Latest Events

Topic: 
OneHealth: An approach to understanding the ecology of rabies in India
Speaker: 
Dr. Abi Tamim Vanak, Senior Fellow at ATREE, Bangalore
Date & Time: 
24 Apr 2019 - 3:00pm
Event Type: 
Invited Seminar
Venue: 
CES Seminar Hall, 3rd Floor, Biological Sciences Building
Coffee/Tea: 
Before the talk
Abstract:

India has among-st the highest burden of canine-mediated rabies in the world. India also has among-st the highest numbers of free-ranging dogs in the world, a lax dog ownership policy, and animal rights laws that conflate population management with rabies control. The failure to control rabies in India is a multi-faceted problem: a lack of systematic surveillance, limited knowledge on rabies dynamics in multi-host systems and poor implementation of mitigation measures. In this talk, I will explore the various facets of this problem, and show how a OneHealth approach that integrates Ecology allows for a better understanding of rabies dynamics in India and the development of targeted intervention techniques.

Speaker Bio: 
Dr. Abi Vanak, Senior Fellow at ATREE, is an animal ecologist with research interests in movement ecology, disease ecology, OneHealth, savanna ecosystems, invasive species (both plant and animal) and wildlife in human-dominated systems. His work has spanned from studying the movement ecology of large mammals, to the conservation of semi-arid savanna grasslands in peninsular India and the adaptation of mesocarnivores to human-dominated landscapes. His current work focuses on the outcome of interactions between species at the interface of humans, domestic animals and wildlife in semi-arid savannas and agro-ecosystems. Model systems range from free-ranging domestic dogs in cities and villages, mesocarnivores in an agri-savanna matrix to African savanna elephant, and the impacts of Prosopis juliflora on ecosystems and livelihoods. His interests in OneHealth systems and disease ecology include the dynamics of rabies transmission in multi-host systems, and in understanding the role of mammals in the transmission dynamics of vector borne diseases.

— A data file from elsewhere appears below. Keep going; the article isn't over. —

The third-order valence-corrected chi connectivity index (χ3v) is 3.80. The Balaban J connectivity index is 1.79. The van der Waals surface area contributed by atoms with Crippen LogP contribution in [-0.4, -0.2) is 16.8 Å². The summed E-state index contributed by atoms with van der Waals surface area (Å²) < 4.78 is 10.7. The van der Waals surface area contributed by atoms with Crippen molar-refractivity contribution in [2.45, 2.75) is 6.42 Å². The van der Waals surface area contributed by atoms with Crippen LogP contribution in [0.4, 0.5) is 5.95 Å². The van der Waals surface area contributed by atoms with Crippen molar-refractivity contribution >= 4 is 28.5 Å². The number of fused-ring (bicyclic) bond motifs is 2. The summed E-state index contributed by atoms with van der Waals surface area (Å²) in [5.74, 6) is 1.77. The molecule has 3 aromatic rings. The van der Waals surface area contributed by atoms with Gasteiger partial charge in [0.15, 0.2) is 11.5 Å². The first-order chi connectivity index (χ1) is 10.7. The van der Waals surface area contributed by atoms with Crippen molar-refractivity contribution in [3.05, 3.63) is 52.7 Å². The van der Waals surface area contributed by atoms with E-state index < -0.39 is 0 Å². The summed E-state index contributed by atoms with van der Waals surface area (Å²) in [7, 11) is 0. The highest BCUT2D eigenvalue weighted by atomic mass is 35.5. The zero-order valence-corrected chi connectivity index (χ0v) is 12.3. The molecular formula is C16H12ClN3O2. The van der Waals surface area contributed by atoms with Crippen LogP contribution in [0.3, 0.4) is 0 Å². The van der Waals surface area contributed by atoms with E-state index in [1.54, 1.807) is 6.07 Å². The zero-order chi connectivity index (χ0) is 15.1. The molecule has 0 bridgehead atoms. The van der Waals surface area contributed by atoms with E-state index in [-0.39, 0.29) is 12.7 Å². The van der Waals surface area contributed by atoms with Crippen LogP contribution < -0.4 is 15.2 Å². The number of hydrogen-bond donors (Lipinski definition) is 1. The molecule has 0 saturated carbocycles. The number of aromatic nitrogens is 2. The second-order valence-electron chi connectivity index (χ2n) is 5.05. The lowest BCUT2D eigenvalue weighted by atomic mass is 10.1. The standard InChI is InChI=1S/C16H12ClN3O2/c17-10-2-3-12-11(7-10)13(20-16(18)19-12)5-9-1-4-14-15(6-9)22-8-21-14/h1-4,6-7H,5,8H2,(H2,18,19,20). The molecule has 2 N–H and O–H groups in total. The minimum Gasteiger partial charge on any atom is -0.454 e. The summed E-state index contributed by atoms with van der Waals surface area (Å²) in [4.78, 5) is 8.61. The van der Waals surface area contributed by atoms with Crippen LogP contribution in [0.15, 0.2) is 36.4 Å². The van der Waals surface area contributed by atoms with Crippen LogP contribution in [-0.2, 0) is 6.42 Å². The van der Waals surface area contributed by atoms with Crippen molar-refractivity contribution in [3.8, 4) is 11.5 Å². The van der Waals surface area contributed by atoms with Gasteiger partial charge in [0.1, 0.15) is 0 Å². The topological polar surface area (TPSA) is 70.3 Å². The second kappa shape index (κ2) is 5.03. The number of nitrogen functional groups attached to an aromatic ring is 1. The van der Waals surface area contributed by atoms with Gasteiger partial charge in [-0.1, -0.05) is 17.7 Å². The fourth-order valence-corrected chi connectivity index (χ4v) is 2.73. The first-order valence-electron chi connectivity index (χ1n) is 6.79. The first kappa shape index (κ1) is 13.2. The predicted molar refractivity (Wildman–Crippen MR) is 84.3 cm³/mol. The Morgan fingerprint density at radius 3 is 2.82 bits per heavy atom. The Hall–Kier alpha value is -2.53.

Topic: 
Distribution, activity budget and feeding ecology of Himalayan gray langur in north western Himalaya.
Speaker: 
Mehreen Khaleel, IISc
Date & Time: 
23 Apr 2019 - 11:00am
Event Type: 
Thesis Progress
Venue: 
CES Seminar Hall, 3rd Floor, Biological Sciences Building
Coffee/Tea: 
Before the talk
Abstract:

Himalayan gray langur is a little-known endangered primate, endemic to Himalayas. Its distribution and ecology are poorly known. In Kashmir and adjoining regions, it is likely at risk of extinction due to land use change and conflict with humans. In my thesis I assess the current distribution of this species in Kashmir and try to understand how this species copes up with seasonality in terms of food availability, quality and temperature differences.
In the first part of my thesis, we, aimed to ascertain the current distribution of this species in Kashmir and identify sites which face human-langur conflict. Using well-structured questionnaire and on-ground surveys we have attempted to determine the spatial distribution in Kashmir region. Results suggest Himalayan gray langurs to be distributed in two different habitat types dominated by broad-leaved deciduous forest and coniferous forests within an elevation range of 1700-3000 m. There was found little conflict in the area based on the questionnaire surveys conducted. Conservation education and awareness programs in schools and colleges were conducted throughout to impart knowledge about the existence of this primate species in their region.